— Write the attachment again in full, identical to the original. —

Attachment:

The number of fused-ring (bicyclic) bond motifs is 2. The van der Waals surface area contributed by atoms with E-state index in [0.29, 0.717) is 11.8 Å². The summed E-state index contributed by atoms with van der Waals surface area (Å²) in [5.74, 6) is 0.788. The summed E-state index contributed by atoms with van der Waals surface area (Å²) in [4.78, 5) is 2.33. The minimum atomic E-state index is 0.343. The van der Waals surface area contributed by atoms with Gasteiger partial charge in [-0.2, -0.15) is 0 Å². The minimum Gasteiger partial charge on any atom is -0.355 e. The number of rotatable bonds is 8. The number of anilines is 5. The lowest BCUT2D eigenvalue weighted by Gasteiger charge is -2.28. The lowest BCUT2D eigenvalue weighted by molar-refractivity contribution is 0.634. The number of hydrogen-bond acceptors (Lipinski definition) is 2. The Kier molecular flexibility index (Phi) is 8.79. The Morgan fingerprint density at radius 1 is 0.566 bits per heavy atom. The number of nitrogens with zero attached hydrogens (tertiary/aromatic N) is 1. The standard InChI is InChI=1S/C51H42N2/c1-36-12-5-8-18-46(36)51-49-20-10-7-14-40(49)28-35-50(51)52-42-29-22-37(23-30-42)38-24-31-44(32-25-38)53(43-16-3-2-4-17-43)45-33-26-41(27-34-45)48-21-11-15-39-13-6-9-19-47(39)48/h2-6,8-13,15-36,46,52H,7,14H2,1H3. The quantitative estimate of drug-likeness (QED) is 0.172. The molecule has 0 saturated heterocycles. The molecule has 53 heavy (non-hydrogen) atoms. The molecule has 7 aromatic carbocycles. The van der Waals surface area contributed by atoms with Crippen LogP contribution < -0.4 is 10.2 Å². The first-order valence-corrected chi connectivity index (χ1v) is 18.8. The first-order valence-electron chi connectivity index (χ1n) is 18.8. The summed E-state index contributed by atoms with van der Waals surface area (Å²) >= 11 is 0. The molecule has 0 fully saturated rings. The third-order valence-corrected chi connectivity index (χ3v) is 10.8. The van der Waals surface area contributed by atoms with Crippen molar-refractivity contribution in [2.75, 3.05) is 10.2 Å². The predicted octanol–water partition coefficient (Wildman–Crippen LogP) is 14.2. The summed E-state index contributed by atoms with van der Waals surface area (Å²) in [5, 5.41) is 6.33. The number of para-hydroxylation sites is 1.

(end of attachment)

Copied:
The number of fused-ring (bicyclic) bond motifs is 2. The van der Waals surface area contributed by atoms with E-state index in [0.29, 0.717) is 11.8 Å². The summed E-state index contributed by atoms with van der Waals surface area (Å²) in [5.74, 6) is 0.788. The summed E-state index contributed by atoms with van der Waals surface area (Å²) in [4.78, 5) is 2.33. The minimum atomic E-state index is 0.343. The van der Waals surface area contributed by atoms with Gasteiger partial charge in [-0.2, -0.15) is 0 Å². The minimum Gasteiger partial charge on any atom is -0.355 e. The number of rotatable bonds is 8. The number of anilines is 5. The lowest BCUT2D eigenvalue weighted by Gasteiger charge is -2.28. The lowest BCUT2D eigenvalue weighted by molar-refractivity contribution is 0.634. The number of hydrogen-bond acceptors (Lipinski definition) is 2. The Kier molecular flexibility index (Phi) is 8.79. The Morgan fingerprint density at radius 1 is 0.566 bits per heavy atom. The number of nitrogens with zero attached hydrogens (tertiary/aromatic N) is 1. The standard InChI is InChI=1S/C51H42N2/c1-36-12-5-8-18-46(36)51-49-20-10-7-14-40(49)28-35-50(51)52-42-29-22-37(23-30-42)38-24-31-44(32-25-38)53(43-16-3-2-4-17-43)45-33-26-41(27-34-45)48-21-11-15-39-13-6-9-19-47(39)48/h2-6,8-13,15-36,46,52H,7,14H2,1H3. The quantitative estimate of drug-likeness (QED) is 0.172. The molecule has 0 saturated heterocycles. The molecule has 53 heavy (non-hydrogen) atoms. The molecule has 7 aromatic carbocycles. The van der Waals surface area contributed by atoms with Crippen LogP contribution < -0.4 is 10.2 Å². The first-order valence-corrected chi connectivity index (χ1v) is 18.8. The first-order valence-electron chi connectivity index (χ1n) is 18.8. The summed E-state index contributed by atoms with van der Waals surface area (Å²) >= 11 is 0. The molecule has 0 fully saturated rings. The third-order valence-corrected chi connectivity index (χ3v) is 10.8. The van der Waals surface area contributed by atoms with Crippen molar-refractivity contribution in [2.75, 3.05) is 10.2 Å². The predicted octanol–water partition coefficient (Wildman–Crippen LogP) is 14.2. The summed E-state index contributed by atoms with van der Waals surface area (Å²) in [5, 5.41) is 6.33. The number of para-hydroxylation sites is 1.